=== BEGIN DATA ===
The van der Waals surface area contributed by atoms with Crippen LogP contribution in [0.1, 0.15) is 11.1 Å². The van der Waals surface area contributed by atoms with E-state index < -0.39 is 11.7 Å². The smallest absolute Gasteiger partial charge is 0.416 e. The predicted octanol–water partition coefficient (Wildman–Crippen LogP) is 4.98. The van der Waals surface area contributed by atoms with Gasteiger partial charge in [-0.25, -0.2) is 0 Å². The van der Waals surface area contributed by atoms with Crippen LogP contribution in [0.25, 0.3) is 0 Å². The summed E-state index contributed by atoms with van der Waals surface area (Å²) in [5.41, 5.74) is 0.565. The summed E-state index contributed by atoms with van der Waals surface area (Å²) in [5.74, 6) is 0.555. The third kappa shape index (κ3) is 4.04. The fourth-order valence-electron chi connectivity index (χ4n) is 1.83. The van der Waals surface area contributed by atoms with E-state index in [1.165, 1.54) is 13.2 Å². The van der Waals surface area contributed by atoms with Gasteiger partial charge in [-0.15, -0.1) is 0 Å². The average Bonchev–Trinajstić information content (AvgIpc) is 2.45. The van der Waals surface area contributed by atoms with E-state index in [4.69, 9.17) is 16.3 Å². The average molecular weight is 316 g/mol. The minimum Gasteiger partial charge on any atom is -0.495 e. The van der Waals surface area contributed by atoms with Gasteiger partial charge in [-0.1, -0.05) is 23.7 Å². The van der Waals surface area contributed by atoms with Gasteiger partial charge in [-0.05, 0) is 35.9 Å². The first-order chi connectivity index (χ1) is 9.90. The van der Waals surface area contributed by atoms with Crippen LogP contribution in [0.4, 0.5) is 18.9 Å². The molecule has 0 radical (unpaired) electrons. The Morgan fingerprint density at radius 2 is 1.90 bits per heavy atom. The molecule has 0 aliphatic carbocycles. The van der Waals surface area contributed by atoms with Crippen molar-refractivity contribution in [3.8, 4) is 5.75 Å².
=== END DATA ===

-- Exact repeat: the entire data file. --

The van der Waals surface area contributed by atoms with Crippen LogP contribution in [0.1, 0.15) is 11.1 Å². The van der Waals surface area contributed by atoms with E-state index < -0.39 is 11.7 Å². The smallest absolute Gasteiger partial charge is 0.416 e. The predicted octanol–water partition coefficient (Wildman–Crippen LogP) is 4.98. The van der Waals surface area contributed by atoms with Gasteiger partial charge in [-0.25, -0.2) is 0 Å². The van der Waals surface area contributed by atoms with Crippen LogP contribution in [0.25, 0.3) is 0 Å². The summed E-state index contributed by atoms with van der Waals surface area (Å²) in [5.41, 5.74) is 0.565. The summed E-state index contributed by atoms with van der Waals surface area (Å²) in [5.74, 6) is 0.555. The third kappa shape index (κ3) is 4.04. The fourth-order valence-electron chi connectivity index (χ4n) is 1.83. The van der Waals surface area contributed by atoms with E-state index in [1.165, 1.54) is 13.2 Å². The van der Waals surface area contributed by atoms with Gasteiger partial charge in [-0.15, -0.1) is 0 Å². The average Bonchev–Trinajstić information content (AvgIpc) is 2.45. The van der Waals surface area contributed by atoms with E-state index in [4.69, 9.17) is 16.3 Å². The average molecular weight is 316 g/mol. The minimum Gasteiger partial charge on any atom is -0.495 e. The van der Waals surface area contributed by atoms with Gasteiger partial charge in [-0.1, -0.05) is 23.7 Å². The van der Waals surface area contributed by atoms with Gasteiger partial charge in [-0.05, 0) is 35.9 Å². The first-order chi connectivity index (χ1) is 9.90. The van der Waals surface area contributed by atoms with Crippen LogP contribution in [0.4, 0.5) is 18.9 Å². The molecule has 0 radical (unpaired) electrons. The Morgan fingerprint density at radius 2 is 1.90 bits per heavy atom. The molecule has 0 aliphatic carbocycles. The van der Waals surface area contributed by atoms with Crippen molar-refractivity contribution in [3.8, 4) is 5.75 Å².